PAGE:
26. 26. More on Non-impact Printers <ul><ul><li>Sprays ink onto paper to produce printed text and graphic images </li></ul></ul><ul><ul><li>Prints fewer pages/minute than laser printer </li></ul></ul><ul><ul><li>High-quality color costing less than laser printer </li></ul></ul><ul><li>Ink-jet Printer </li></ul>
  27. 27. Additional Output Devices <ul><li>Multifunction peripheral or MFP combines a scanner, printer and a fax modem. </li></ul><ul><li>A plotter is an automated drawing tool that can produce large, finely scaled engineering blueprints and maps. </li></ul>
  28. 28. Output You Can Hear <ul><li>A sound card allows the PC to accept microphone input, play music and other sounds through speakers or headphones. </li></ul><ul><li>Synthesizers are included in sound cards and have specialized circuitry designed to generate sounds electronically. </li></ul>
  29. 29. Controlling Other Machines <ul><ul><li>Robot arms </li></ul></ul><ul><ul><li>Telephone switchboards </li></ul></ul><ul><ul><li>Transportation devices </li></ul></ul><ul><ul><li>Automated factory equipment </li></ul></ul><ul><ul><li>Spacecraft </li></ul></ul><ul><ul><li>Digiscents </li></ul></ul>Output devices take bit patterns and turn them into non-digital movements.
  30. 30. Rules of Thumb: Ergonomics & Health <ul><li>Choose equipment that’s ergonomically designed </li></ul><ul><li>Create a healthy workspace </li></ul><ul><li>Build flexibility into your work environment </li></ul><ul><li>Rest your eyes </li></ul><ul><li>Stretch to loosen tight muscles </li></ul><ul><li>Listen to your body </li></ul>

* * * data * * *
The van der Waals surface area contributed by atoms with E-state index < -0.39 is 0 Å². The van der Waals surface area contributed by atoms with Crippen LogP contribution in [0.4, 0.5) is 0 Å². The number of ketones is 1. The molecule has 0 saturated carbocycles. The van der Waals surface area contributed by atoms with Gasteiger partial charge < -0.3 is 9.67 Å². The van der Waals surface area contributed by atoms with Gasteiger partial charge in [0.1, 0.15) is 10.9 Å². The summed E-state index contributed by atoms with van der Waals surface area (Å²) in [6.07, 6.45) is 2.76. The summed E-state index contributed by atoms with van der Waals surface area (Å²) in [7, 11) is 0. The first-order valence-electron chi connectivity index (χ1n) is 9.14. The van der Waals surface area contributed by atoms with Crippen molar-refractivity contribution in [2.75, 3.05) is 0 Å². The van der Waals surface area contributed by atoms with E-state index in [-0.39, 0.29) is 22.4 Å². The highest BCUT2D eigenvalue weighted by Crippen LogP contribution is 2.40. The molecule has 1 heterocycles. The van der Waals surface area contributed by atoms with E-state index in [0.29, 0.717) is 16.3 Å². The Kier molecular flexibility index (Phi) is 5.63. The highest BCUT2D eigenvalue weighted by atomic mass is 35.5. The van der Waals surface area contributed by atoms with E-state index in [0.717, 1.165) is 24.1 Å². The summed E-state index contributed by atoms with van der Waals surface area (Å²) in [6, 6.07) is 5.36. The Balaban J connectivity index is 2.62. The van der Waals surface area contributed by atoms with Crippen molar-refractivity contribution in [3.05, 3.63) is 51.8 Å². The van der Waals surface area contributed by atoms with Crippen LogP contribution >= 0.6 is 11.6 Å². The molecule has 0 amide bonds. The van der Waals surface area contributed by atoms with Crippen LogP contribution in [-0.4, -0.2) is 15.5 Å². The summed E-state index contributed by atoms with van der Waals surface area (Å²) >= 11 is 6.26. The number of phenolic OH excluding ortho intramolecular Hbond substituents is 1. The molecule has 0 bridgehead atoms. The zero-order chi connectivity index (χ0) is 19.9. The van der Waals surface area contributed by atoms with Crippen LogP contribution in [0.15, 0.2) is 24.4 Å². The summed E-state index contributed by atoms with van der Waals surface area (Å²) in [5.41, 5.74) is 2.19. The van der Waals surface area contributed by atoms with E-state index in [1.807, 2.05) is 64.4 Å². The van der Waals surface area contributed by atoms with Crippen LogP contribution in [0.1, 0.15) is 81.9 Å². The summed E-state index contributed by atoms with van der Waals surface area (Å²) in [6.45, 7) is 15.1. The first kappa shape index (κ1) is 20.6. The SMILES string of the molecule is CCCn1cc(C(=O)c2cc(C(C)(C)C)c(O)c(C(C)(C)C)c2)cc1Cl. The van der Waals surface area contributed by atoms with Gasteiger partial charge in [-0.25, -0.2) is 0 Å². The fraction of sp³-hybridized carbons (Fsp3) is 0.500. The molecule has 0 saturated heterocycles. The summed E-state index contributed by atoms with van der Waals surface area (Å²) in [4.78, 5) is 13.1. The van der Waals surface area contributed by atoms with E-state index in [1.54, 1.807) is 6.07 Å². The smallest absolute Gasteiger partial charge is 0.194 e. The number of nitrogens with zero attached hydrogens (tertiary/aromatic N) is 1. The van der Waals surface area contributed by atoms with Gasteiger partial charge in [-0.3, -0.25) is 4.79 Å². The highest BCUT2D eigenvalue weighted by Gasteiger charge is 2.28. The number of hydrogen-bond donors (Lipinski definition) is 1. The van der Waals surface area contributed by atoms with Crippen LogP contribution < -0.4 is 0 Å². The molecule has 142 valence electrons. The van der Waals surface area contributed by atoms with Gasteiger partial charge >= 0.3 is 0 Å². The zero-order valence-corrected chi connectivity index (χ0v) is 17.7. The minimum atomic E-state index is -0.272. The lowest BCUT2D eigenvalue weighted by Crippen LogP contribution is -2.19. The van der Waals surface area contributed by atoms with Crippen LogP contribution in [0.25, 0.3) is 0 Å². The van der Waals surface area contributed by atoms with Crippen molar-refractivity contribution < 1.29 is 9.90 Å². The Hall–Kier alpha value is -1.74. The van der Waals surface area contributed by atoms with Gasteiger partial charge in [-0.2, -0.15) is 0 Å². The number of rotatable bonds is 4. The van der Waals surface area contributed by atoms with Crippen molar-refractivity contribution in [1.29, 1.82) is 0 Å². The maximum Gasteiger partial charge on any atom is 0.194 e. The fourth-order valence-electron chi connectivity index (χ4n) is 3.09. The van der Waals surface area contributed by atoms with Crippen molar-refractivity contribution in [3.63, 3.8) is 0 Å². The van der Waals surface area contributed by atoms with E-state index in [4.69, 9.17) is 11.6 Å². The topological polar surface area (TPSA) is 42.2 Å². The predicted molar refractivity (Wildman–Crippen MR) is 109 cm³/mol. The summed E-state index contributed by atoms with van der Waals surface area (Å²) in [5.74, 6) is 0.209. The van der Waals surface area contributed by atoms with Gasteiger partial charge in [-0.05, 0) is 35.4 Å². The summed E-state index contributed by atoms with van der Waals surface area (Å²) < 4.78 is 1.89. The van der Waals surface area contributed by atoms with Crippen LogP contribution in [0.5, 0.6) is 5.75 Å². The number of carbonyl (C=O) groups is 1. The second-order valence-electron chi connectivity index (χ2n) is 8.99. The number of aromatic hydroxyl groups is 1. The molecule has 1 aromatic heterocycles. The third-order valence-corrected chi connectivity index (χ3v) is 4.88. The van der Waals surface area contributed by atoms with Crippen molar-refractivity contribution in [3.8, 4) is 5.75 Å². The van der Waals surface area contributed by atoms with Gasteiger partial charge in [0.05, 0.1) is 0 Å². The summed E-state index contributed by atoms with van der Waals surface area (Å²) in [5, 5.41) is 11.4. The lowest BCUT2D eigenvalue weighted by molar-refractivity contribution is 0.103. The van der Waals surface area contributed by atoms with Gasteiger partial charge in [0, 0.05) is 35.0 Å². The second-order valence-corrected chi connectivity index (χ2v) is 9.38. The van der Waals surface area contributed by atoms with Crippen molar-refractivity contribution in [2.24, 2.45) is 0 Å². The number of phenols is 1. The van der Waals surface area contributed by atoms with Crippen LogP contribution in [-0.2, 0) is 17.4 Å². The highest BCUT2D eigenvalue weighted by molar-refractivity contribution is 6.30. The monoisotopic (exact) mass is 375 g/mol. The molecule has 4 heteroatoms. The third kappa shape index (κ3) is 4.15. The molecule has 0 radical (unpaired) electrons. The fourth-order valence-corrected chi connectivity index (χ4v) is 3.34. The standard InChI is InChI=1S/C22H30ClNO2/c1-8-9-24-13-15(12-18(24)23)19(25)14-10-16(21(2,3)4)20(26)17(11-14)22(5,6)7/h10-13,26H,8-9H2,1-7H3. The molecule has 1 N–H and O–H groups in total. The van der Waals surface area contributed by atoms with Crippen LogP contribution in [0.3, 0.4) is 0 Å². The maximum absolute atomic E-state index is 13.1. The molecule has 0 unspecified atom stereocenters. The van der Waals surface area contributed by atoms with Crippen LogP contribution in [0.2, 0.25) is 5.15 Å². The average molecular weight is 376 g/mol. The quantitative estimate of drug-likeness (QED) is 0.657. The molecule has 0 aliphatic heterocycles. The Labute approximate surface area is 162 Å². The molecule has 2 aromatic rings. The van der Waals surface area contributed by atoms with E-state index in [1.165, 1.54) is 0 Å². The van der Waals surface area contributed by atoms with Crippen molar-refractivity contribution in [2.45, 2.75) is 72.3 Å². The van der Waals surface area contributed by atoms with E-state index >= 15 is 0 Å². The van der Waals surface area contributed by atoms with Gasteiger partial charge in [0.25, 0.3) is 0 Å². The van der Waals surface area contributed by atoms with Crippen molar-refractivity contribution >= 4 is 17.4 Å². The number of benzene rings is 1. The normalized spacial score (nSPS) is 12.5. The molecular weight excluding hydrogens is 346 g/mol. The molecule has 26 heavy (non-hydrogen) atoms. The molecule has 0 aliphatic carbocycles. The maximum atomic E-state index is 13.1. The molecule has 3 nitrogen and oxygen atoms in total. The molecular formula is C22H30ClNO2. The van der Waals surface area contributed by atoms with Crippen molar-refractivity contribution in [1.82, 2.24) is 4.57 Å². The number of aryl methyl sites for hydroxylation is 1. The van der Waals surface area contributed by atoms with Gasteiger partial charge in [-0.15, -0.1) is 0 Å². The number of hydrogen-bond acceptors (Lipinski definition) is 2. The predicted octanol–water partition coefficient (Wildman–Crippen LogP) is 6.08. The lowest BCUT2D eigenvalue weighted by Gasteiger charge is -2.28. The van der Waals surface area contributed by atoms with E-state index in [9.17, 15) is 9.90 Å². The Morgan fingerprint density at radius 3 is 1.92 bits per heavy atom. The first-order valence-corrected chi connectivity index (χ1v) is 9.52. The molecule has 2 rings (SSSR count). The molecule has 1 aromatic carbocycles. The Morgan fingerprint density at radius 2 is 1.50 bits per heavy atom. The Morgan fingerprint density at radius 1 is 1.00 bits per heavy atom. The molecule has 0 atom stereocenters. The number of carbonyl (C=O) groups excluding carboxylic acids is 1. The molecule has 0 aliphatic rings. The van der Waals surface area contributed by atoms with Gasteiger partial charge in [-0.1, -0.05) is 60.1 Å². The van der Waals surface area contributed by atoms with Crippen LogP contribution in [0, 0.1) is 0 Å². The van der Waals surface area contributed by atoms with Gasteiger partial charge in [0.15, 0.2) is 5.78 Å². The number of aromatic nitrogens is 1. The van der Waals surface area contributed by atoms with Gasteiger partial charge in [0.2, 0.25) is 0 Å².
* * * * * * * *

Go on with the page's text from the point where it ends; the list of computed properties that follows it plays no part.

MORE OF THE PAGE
31. 31. Storage Devices: Input Meets Output <ul><li>Secondary storage devices are computer peripherals capable of performing both input and output functions </li></ul><ul><li>Information is stored semi-permanently on tape and disk drives </li></ul><ul><li>Examples of storage devices </li></ul><ul><ul><li>Magnetic tapes and disks </li></ul></ul><ul><ul><li>Zip, Jaz and SuperDisks </li></ul></ul><ul><ul><li>Optical disks </li></ul></ul>
  32. 32. Magnetic Media <ul><li>Magnetic tapes </li></ul><ul><ul><li>Sequential access </li></ul></ul><ul><ul><li>Can store large amounts of information in a small space at a relatively low cost </li></ul></ul><ul><ul><li>Limitation: sequential access </li></ul></ul><ul><ul><li>Used mainly for backup purposes </li></ul></ul>
  33. 33. Magnetic Media <ul><li>Magnetic drives </li></ul><ul><ul><li>Random access </li></ul></ul><ul><ul><li>Floppy disks for inexpensive, portable storage </li></ul></ul><ul><ul><li>Hard disks are non-removable, rigid disks that spin continuously and rapidly thus providing much faster access than a floppy disk. </li></ul></ul><ul><ul><li>Removable media (Zip & Jaz disks) provide high-capacity portable storage. </li></ul></ul>